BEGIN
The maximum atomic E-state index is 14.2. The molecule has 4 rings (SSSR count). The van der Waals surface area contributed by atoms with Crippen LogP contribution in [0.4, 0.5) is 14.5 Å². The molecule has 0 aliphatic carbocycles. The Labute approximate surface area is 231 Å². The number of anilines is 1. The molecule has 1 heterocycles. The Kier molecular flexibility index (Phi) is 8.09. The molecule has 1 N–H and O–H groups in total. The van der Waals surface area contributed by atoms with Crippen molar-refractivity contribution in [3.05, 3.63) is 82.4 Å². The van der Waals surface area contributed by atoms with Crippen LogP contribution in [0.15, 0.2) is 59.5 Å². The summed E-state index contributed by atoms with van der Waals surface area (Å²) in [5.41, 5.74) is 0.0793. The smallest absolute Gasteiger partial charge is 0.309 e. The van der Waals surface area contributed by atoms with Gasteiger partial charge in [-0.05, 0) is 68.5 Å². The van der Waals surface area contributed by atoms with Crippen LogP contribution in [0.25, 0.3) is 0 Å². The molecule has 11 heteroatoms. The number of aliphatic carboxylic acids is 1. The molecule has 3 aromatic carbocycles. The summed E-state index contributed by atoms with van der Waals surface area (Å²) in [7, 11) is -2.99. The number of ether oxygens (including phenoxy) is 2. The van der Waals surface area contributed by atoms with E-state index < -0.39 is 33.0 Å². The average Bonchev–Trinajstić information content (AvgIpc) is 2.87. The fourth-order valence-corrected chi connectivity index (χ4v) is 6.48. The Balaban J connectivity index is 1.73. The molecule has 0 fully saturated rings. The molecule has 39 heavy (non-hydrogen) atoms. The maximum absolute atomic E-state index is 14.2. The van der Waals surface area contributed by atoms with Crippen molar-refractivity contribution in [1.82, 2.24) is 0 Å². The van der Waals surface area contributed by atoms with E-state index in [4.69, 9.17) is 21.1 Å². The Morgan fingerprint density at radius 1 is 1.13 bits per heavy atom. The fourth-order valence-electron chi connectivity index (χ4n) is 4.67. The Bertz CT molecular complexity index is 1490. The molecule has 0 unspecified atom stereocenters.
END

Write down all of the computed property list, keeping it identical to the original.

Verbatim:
The maximum atomic E-state index is 14.2. The molecule has 4 rings (SSSR count). The van der Waals surface area contributed by atoms with Crippen LogP contribution in [0.4, 0.5) is 14.5 Å². The molecule has 0 aliphatic carbocycles. The Labute approximate surface area is 231 Å². The number of anilines is 1. The molecule has 1 heterocycles. The Kier molecular flexibility index (Phi) is 8.09. The molecule has 1 N–H and O–H groups in total. The van der Waals surface area contributed by atoms with Crippen molar-refractivity contribution in [3.05, 3.63) is 82.4 Å². The van der Waals surface area contributed by atoms with Crippen LogP contribution in [0.15, 0.2) is 59.5 Å². The summed E-state index contributed by atoms with van der Waals surface area (Å²) in [5.41, 5.74) is 0.0793. The smallest absolute Gasteiger partial charge is 0.309 e. The van der Waals surface area contributed by atoms with Gasteiger partial charge in [-0.05, 0) is 68.5 Å². The van der Waals surface area contributed by atoms with Crippen LogP contribution in [0.25, 0.3) is 0 Å². The molecule has 11 heteroatoms. The number of aliphatic carboxylic acids is 1. The molecule has 3 aromatic carbocycles. The summed E-state index contributed by atoms with van der Waals surface area (Å²) in [7, 11) is -2.99. The number of ether oxygens (including phenoxy) is 2. The van der Waals surface area contributed by atoms with E-state index < -0.39 is 33.0 Å². The average Bonchev–Trinajstić information content (AvgIpc) is 2.87. The fourth-order valence-corrected chi connectivity index (χ4v) is 6.48. The Balaban J connectivity index is 1.73. The molecule has 0 fully saturated rings. The molecule has 39 heavy (non-hydrogen) atoms. The maximum absolute atomic E-state index is 14.2. The van der Waals surface area contributed by atoms with Crippen molar-refractivity contribution in [1.82, 2.24) is 0 Å². The van der Waals surface area contributed by atoms with E-state index in [4.69, 9.17) is 21.1 Å². The Morgan fingerprint density at radius 1 is 1.13 bits per heavy atom. The fourth-order valence-electron chi connectivity index (χ4n) is 4.67. The Bertz CT molecular complexity index is 1490. The molecule has 0 unspecified atom stereocenters.